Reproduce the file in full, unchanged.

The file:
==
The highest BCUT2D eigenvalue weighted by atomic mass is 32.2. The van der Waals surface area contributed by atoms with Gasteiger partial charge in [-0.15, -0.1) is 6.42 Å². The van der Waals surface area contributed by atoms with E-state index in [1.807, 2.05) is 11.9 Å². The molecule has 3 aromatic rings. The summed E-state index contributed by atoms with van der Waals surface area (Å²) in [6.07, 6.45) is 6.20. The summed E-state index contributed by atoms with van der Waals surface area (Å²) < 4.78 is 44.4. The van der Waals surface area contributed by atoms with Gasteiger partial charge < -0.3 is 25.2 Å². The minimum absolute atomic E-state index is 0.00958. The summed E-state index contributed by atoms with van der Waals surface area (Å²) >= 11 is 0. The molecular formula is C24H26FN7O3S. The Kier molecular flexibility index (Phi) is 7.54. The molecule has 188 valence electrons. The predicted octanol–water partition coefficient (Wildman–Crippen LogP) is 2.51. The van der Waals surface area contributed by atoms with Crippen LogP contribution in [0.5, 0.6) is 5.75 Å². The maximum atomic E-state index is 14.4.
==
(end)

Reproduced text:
The highest BCUT2D eigenvalue weighted by atomic mass is 32.2. The van der Waals surface area contributed by atoms with Gasteiger partial charge in [-0.15, -0.1) is 6.42 Å². The van der Waals surface area contributed by atoms with E-state index in [1.807, 2.05) is 11.9 Å². The molecule has 3 aromatic rings. The summed E-state index contributed by atoms with van der Waals surface area (Å²) in [6.07, 6.45) is 6.20. The summed E-state index contributed by atoms with van der Waals surface area (Å²) < 4.78 is 44.4. The van der Waals surface area contributed by atoms with Gasteiger partial charge < -0.3 is 25.2 Å². The minimum absolute atomic E-state index is 0.00958. The summed E-state index contributed by atoms with van der Waals surface area (Å²) >= 11 is 0. The molecular formula is C24H26FN7O3S. The Kier molecular flexibility index (Phi) is 7.54. The molecule has 188 valence electrons. The predicted octanol–water partition coefficient (Wildman–Crippen LogP) is 2.51. The van der Waals surface area contributed by atoms with Crippen LogP contribution in [0.5, 0.6) is 5.75 Å². The maximum atomic E-state index is 14.4.